Hurricane Season Will Be 'Near Normal' This Year NOAA forecasts that two to four major hurricanes will form this year in the Atlantic. But even an average year can cause record-breaking damage, as storms get bigger and wetter.
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The 2019 Hurricane Season Will Be 'Near Normal.' But Normal Can Still Be Devastating

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The 2019 Hurricane Season Will Be 'Near Normal.' But Normal Can Still Be Devastating

The 2019 Hurricane Season Will Be 'Near Normal.' But Normal Can Still Be Devastating

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MARY LOUISE KELLY, HOST:

Federal storm forecasters say this year's Atlantic hurricane season will be near normal. As NPR's Rebecca Hersher reports, that still means a lot of potentially damaging storms.

REBECCA HERSHER, BYLINE: Federal hurricane forecasters are predicting between nine and 15 named storms this year. That includes tropical storms. Two to four of those will become so-called major hurricanes, which means wind speeds capable of tearing the roof off a house. So yeah, Gerry Bell of the National Hurricane Center says don't be fooled by the term normal.

(SOUNDBITE OF PRESS CONFERENCE)

GERRY BELL: Nine to 15 named storms is a lot. Four to eight hurricanes is a lot. Two to four major hurricanes is a lot. So the key message is we're expecting a near normal season. But regardless, that's a lot of activity. You need to start getting prepared for the hurricane season now.

HERSHER: At a press conference today, he and other federal weather officials repeated that warning over and over. Be prepared. It's a reaction to two years in a row of above-average damage from hurricanes - hundreds of billions of dollars, hundreds of thousands of homes wrecked. FEMA even sent someone to today's event to deliver a warning.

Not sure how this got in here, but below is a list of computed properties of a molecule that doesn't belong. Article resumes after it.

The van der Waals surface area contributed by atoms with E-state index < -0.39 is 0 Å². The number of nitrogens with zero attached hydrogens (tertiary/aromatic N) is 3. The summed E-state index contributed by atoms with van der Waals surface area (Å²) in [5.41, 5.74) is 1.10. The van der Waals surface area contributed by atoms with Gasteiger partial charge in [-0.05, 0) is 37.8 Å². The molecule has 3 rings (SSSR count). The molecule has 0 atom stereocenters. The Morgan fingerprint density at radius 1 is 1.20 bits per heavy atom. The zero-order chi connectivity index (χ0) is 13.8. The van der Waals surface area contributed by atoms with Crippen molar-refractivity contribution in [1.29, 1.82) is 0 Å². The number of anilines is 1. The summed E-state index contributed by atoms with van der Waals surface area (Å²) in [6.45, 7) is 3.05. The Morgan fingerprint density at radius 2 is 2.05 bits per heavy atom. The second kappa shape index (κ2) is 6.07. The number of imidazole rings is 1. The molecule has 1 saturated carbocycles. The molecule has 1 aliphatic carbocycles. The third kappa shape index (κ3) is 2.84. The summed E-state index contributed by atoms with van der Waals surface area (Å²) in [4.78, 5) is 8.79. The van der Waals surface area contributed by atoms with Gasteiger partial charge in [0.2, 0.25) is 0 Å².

(SOUNDBITE OF PRESS CONFERENCE)

DANIEL KANIEWSKI: My message today - it only takes one. It only takes one landfalling hurricane to cause great destruction to a community.

HERSHER: Daniel Kaniewski is a deputy administrator at FEMA. He focused a lot of his remarks on preparing for flooding. That's because even hurricanes with relatively low wind speeds can cause a lot of damage. Take hurricanes Florence and Harvey in the last two years. Both dropped record-breaking rain.

(SOUNDBITE OF PRESS CONFERENCE)

KANIEWSKI: Flood insurance is not included in your homeowner's policy. You need to request it separately.

HERSHER: Forecasters did note that the El Nino climate pattern is happening this year. That usually means fewer hurricanes but not this year. This El Nino won't give the U.S. that break. That's because the water in the Atlantic and the Gulf of Mexico is warmer than average in part because the whole Earth is getting hotter. And hot water acts like an engine for hurricanes, fueling their creation and making them bigger and wetter. Together it all adds up to a normal year, and normal can be a real punch in the gut. Rebecca Hersher, NPR News.

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